The Start of Me and You (SOL #30)

One more day to go! It’s been hard to find time to write while I’ve been on vacation – I usually forget until it’s right at the deadline.

Today, I finished a book called The Start of Me and You, a YA novel by Emery Lord. She is from my hometown of Cincinnati, Ohio, so I’ve been interested in reading her books. I love discovering local authors. I read her book When We Collided over the summer, and it was heartbreaking, but beautiful

The Start of Me and You reads like a typical teen drama – it takes places over the course of a school year, in which the main character, Paige, is still getting over the death of her boyfriend a year ago. She decides to make a list of things to do to help her get back to normal life.

The thing I love about this book, and what I think sets it apart from other teen novels, is that Lord’s characters are so strong and well-developed. They are complicated and messy, just like real people. She really gets to know these people whose story she tells, and they come alive.

Maybe I saw a bit of myself reflected in Paige, the main character, and my high-school self would have been jealous of her tight-knit friend group. This book is definitely more about character development and personal reflection than exciting plot lines. I have found that I am drawn to these kinds of stories.

I am going to get a copy of this book for my 8th grade classroom – it’s tame enough for middle school, but also has enough drama to keep their interest. I’m looking forward to reading more of Emery Lord’s books!

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Reading Reflection (SOL #4)

Today I finally finished reading 1984, after taking a few weeks to get through it. I wanted to read it much faster than I did, but it’s not really a book you can read quickly. It compels you to stop and think about it.

I try to remember my own reading habits and patterns when I am talking to my students about books. Some books take longer than others to get through, not because we don’t like them, but because we read in different ways with different books. My students sometimes comment on  how I read so fast (I keep a list of books I’ve read on my wall), but in all honesty, I am a very slow reader. I just create the time to read.

My kids don’t often understand this – sometimes you have to create that time for reading, and make it a priority. I read constantly because I know there are so many books out there that I will enjoy. I don’t think some of my students feel this way, and they don’t have a continuous list of to-read titles. That’s part of my job – to help them start to see this reading potential.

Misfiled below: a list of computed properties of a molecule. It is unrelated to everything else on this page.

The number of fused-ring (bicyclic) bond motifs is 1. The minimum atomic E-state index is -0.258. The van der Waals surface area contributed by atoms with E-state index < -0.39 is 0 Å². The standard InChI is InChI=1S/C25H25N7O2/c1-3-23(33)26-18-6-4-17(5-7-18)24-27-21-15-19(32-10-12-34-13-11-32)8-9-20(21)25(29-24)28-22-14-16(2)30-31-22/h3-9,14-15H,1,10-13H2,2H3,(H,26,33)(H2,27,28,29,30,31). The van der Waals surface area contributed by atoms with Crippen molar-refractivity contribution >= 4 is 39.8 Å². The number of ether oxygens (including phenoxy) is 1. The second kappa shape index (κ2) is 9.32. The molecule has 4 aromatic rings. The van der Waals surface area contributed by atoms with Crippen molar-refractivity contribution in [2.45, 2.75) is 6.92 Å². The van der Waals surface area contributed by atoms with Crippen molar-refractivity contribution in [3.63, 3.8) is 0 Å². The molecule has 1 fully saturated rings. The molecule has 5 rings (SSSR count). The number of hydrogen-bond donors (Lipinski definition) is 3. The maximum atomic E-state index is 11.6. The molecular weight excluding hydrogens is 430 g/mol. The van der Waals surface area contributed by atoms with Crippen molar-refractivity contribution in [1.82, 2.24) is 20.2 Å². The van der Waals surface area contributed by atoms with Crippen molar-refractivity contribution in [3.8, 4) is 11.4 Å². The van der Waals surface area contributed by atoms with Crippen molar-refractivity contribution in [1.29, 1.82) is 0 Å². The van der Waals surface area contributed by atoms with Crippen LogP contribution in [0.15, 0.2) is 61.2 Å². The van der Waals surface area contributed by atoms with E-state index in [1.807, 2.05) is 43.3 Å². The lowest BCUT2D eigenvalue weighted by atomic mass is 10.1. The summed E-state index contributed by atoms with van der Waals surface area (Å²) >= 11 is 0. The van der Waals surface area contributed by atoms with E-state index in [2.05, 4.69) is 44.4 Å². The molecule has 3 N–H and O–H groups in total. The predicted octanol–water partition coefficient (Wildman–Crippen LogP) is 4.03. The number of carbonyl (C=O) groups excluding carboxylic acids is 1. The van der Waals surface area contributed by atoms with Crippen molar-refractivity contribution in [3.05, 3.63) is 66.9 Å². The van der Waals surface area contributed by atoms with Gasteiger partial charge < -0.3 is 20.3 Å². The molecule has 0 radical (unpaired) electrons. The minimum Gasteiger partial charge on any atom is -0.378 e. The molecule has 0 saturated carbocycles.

I often find myself frustrated when I am moving too slowly through a book because my to-read pile just grows as I am working my way through. I have to come to terms with the fact that maybe reading a classic published in 1949 will just take me longer to read than the latest popular YA novel.

But since I’ve just finished one book, now I have the excitement of picking the next one! Happy reading!

Surprise in a Reading Conference

Yesterday during my routine reading conferences with students, I had a great conversation with one student, Mai*,  not only about her book, but about her life as well. First, we talked about the book she was reading, Goodbye Stranger by Rebecca Stead (one of my favorites), and she said that she liked it because it showed what it was really like to be a 7th grader, and how you change so much at that age. I asked her to give me some text evidence, and she brought up how one of the characters is suddenly obsessed with boys. This caused a fit of giggles from the girls at her table, as all of them looked at another girl who constantly talks about boys and romance.

What really struck me about this reading conference, though, was when I asked her to tell me a reading goal. She surprised me by saying that she wanted to learn how to read in Vietnamese, which is her parents’ first language. Mai had recently spent a month in Vietnam, and realized that she wanted to be able to read the many classic children’s books that her family has there. I also learned that her mother speaks mostly Vietnamese at home, so Mai knows how to speak and understand the language – she just can’t really read it.

As she continued talking, she told me that her mother was planning on having the whole family take Vietnamese classes on Sundays, and that she was excited to get started. A lot of students and friends I’ve known often dislike spending part of their weekends learning the language of their parents, but I was happy to see that she was looking forward to it.

I am inspired by this student’s desire to learn, and make herself more knowledgeable about something that will help her as she grows up. I know it is cliche, but my students never cease to amaze me. They are always leading more complicated lives than I often realize, and I relish in getting to share some of their diverse experiences with them.

 

*not her real name